Researchers from China Agricultural University tested five species of bacteria and found three of them more than doubled the amount of phosphorus content within a period of 10 to 21 days.
In the next phase of the study, the researchers grew a model plant, commonly used in bioresearch, in simulated lunar soil treated with the three species of bacteria for 18 days. They observed that the plants had longer stems and roots after six days of growth, and heavier and wider clusters of leaves after 24 days of growth, compared with those grown without the bacteria. Besides, levels of chlorophyll, the pigment for harvesting energy from light, in plants with these live bacteria were about double those grown without bacteria in the simulant in another 24-day experiment, which confirmed the important role that these bacteria could play in making lunar soil more fertile.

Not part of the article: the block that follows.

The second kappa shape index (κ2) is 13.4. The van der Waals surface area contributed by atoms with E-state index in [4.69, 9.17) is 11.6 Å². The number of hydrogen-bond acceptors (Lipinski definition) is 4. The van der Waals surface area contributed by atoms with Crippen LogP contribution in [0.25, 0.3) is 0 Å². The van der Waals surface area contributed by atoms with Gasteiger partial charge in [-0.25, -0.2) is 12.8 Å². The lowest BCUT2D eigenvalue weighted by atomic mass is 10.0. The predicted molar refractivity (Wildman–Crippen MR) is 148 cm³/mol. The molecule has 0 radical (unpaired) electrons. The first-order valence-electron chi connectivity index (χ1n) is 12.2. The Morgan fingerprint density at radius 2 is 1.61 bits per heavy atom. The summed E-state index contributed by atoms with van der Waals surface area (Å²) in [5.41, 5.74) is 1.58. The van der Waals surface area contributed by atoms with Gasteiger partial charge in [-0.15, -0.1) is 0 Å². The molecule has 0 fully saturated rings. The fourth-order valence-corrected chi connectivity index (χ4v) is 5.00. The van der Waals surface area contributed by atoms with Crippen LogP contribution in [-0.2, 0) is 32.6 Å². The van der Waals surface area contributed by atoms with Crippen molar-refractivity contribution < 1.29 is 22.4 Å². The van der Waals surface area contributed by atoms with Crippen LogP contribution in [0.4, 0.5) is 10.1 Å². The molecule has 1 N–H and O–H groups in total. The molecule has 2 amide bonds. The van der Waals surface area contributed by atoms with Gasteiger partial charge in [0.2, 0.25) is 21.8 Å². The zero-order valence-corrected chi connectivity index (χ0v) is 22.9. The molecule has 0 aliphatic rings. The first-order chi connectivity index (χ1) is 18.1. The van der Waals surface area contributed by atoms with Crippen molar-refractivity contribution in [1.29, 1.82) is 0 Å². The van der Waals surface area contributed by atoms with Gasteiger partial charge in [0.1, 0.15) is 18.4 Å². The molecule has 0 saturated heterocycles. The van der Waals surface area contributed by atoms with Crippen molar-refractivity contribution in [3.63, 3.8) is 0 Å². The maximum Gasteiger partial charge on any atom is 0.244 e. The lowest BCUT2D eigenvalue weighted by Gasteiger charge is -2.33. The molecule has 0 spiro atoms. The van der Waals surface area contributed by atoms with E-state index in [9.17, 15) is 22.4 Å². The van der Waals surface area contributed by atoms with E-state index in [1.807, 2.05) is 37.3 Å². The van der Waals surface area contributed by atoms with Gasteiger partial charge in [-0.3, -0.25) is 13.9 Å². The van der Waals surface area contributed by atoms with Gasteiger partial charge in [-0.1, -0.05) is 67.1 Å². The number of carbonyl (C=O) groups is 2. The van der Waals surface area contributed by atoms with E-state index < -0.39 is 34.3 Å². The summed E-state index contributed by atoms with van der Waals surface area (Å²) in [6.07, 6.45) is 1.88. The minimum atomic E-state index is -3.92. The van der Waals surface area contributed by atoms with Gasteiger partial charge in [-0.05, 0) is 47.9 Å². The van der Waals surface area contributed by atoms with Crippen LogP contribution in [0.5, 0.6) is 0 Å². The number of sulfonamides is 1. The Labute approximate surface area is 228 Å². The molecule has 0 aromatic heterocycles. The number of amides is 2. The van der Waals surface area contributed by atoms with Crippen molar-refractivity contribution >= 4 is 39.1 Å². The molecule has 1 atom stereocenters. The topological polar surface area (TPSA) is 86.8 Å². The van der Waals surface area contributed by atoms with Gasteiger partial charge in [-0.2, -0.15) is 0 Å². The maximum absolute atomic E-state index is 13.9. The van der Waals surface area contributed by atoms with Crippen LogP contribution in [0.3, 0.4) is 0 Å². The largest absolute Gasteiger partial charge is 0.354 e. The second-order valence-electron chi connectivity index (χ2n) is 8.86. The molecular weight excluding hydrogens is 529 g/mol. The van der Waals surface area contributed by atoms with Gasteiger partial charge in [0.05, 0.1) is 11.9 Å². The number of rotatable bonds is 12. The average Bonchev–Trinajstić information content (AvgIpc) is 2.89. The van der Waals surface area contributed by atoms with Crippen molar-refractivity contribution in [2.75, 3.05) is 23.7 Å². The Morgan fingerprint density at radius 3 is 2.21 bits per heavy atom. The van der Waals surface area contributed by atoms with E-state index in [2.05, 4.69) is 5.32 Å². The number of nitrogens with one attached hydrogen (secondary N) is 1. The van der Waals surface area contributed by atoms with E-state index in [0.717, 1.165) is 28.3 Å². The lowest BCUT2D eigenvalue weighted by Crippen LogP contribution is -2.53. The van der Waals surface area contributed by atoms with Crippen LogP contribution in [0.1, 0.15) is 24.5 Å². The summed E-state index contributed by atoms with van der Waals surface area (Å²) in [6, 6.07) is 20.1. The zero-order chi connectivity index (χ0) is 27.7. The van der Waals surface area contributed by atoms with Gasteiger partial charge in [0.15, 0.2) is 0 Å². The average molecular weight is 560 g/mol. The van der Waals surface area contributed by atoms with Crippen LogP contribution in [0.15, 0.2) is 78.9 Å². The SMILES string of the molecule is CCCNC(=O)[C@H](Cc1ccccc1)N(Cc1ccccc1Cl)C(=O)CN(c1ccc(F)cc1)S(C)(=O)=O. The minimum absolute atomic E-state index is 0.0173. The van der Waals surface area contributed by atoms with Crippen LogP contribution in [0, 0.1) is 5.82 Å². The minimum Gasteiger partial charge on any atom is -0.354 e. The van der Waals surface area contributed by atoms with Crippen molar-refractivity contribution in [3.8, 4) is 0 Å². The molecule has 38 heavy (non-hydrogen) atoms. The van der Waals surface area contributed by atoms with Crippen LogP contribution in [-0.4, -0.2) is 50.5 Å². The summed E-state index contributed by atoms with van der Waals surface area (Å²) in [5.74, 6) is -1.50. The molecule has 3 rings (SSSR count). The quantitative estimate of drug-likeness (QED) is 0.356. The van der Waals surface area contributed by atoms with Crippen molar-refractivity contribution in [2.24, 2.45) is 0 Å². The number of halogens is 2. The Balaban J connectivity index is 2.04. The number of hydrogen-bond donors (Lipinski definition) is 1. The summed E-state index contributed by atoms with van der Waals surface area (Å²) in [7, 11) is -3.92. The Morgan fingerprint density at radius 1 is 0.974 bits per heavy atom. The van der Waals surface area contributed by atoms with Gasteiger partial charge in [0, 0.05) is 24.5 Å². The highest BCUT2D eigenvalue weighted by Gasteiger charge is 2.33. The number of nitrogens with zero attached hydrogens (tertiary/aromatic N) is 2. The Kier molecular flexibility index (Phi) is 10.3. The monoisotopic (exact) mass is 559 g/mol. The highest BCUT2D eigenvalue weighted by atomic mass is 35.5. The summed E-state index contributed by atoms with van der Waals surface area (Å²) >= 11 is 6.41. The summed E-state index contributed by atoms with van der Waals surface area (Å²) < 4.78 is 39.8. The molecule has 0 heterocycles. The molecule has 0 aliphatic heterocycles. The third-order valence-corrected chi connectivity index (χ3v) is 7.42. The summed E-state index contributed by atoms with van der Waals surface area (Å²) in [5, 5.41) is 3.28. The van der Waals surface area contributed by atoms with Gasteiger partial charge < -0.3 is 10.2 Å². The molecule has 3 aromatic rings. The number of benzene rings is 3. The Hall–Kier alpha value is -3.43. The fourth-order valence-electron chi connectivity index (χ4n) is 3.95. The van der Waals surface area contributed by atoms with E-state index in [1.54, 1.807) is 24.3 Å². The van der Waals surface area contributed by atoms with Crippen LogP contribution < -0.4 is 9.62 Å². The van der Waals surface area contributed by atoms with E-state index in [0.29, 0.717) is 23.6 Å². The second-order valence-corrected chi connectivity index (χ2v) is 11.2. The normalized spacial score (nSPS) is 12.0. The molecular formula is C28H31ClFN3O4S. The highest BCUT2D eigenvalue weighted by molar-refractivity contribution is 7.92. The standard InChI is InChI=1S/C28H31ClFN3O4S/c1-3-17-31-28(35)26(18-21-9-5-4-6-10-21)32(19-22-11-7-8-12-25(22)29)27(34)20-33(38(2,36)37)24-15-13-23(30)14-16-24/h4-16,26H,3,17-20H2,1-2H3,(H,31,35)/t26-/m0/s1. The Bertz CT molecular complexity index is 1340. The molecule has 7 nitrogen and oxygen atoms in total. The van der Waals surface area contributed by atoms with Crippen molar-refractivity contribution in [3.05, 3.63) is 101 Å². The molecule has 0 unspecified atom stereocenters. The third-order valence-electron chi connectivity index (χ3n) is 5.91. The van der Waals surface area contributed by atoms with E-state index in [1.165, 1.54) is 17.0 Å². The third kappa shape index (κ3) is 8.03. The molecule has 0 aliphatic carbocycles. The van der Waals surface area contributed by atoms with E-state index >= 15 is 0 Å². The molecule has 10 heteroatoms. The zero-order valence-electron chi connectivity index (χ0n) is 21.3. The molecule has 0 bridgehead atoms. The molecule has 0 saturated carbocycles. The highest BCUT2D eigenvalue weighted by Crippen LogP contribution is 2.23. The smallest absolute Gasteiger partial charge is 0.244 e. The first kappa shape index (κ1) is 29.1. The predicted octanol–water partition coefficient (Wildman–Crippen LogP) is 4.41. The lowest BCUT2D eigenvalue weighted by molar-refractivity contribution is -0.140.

Lead researcher Sun Zhencai said using bacteria to improve lunar soil fertility would help create lunar greenhouses effectively, so that astronauts can make use of lunar resources to sustain life, instead of lugging huge amounts of soil or the entire cultivation system from Earth.
It is believed that most of the crops grown on Earth can be grown in future lunar greenhouses. Scientists will eventually find ways to use different microbes to transform the lunar soil into states suitable for different plants to grow, providing humans on the moon with a rich variety of plant-derived food.